Law360 (May 6, 2020, 7:20 PM EDT) -- The U.S. Supreme Court on Wednesday refused to hit the pause button on an executive order inked by Pennsylvania's governor in mid-March shuttering nonessential businesses as a means to help curb the spread of COVID-19.
While the challengers, including a Pittsburgh-area state legislative candidate and a Lehigh Valley real estate agent, have said that Gov. Tom Wolf's executive order violated their due process and freedom of assembly rights, the court on Wednesday rejected arguments they were suffering irreparable harm requiring an immediate stay.
The court did not comment on the case in issuing its order denying the stay.
While Wednesday's order may have denied a request to stay Wolf's executive order, a petition asking the court to weigh the merits of the challenge remains pending.
Wolf ordered the closure of "non-life sustaining" businesses across the state on March 19 as part of social distancing initiatives aimed at slowing the coronavirus's spread.
Alongside the closure order, Wolf implemented a system letting shuttered businesses to apply for waivers allowing them to be recategorized as "life sustaining" and to continue operating throughout the duration of the emergency.
Less than a week later, the challengers asked the Pennsylvania Supreme Court to ax the order as an improper use of the governor's emergency powers and as an infringement on constitutional rights.
In particular, the challengers argued that the waiver system violated due process rights, as businesses did not have a sufficient opportunity to challenge decisions on their applications to remain open.
The state high court ultimately ruled that the governor's powers during a state of emergency, coupled with the temporary nature of the closure order, overrode concerns raised by the challengers.
In bringing the case to the U.S. Supreme Court, the challengers asked for an immediate stay of the executive order based on what they argued was "a serious denial of the constitutional rights of petitioners and tens of thousands of Pennsylvania businesses that are similarly situated."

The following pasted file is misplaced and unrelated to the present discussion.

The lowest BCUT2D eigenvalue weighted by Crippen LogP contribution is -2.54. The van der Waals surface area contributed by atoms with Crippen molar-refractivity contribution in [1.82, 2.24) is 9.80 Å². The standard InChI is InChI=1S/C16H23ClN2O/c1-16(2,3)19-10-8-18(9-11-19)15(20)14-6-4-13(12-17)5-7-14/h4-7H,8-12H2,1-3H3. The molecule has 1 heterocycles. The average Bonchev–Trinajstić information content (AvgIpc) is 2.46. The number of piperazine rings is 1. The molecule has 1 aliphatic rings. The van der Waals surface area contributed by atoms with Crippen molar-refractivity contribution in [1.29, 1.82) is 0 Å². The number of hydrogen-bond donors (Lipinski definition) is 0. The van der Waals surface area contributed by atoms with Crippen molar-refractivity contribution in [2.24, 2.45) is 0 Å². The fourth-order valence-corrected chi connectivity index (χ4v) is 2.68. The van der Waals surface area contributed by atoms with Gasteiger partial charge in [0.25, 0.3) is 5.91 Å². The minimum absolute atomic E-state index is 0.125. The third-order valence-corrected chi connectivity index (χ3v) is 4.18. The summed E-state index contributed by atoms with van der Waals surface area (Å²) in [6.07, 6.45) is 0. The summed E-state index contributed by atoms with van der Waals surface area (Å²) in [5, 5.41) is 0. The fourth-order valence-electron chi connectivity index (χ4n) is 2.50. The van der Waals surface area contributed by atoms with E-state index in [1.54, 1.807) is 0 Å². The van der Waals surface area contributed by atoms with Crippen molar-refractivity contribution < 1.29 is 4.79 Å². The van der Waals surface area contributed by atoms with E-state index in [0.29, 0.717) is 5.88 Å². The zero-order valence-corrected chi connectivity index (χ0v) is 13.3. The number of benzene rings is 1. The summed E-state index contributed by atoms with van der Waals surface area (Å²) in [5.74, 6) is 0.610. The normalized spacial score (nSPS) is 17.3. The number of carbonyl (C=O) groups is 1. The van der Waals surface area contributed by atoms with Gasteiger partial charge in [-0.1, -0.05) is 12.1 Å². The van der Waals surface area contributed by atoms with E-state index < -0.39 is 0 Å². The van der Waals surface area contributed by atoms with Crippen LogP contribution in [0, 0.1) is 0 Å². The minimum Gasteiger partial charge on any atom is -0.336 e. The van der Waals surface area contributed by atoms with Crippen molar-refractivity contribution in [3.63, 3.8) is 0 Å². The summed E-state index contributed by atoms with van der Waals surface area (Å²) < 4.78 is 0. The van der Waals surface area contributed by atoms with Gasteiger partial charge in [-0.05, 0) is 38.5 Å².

After being ordered to file a response to the stay petition, Wolf argued that his order had been a carefully measured attempt to balance restrictions on private businesses against the need to prevent the health care system from being inundated by COVID-19 cases.
He added that undoing that balance could result in an explosion of new infections.
A spokeswoman for Wolf's office said on Wednesday that they were "pleased" with the court's decision denying the stay.
Marc Scaringi, an attorney with Scaringi Law representing the challengers, said he was hopeful, despite losing his bid for a stay of the order, that the court would nonetheless hear his clients' appeal on the merits of the lockdown.
"The litigation continues," he said in an email on Wednesday night. "My clients and I will continue the fight to restore the constitution to Pennsylvania, to reopen Pennsylvania and to put the people of Pennsylvania back to work. We will not stop until the job is done."
The challengers are represented by Marc Scaringi and Brian Caffrey of Scaringi Law.
The commonwealth is represented by Gregory Schwab of the Office of General Counsel and J. Bart Delone, Daniel Mullen, Keli Neary and Karen Romano of the Office of Attorney General.
The case is Friends of Danny DeVito et al. v. Tom Wolf et al., case number 19A1032, before the U.S. Supreme Court.
--Editing by Michael Watanabe.
Update: This story has been updated with comments from the parties.
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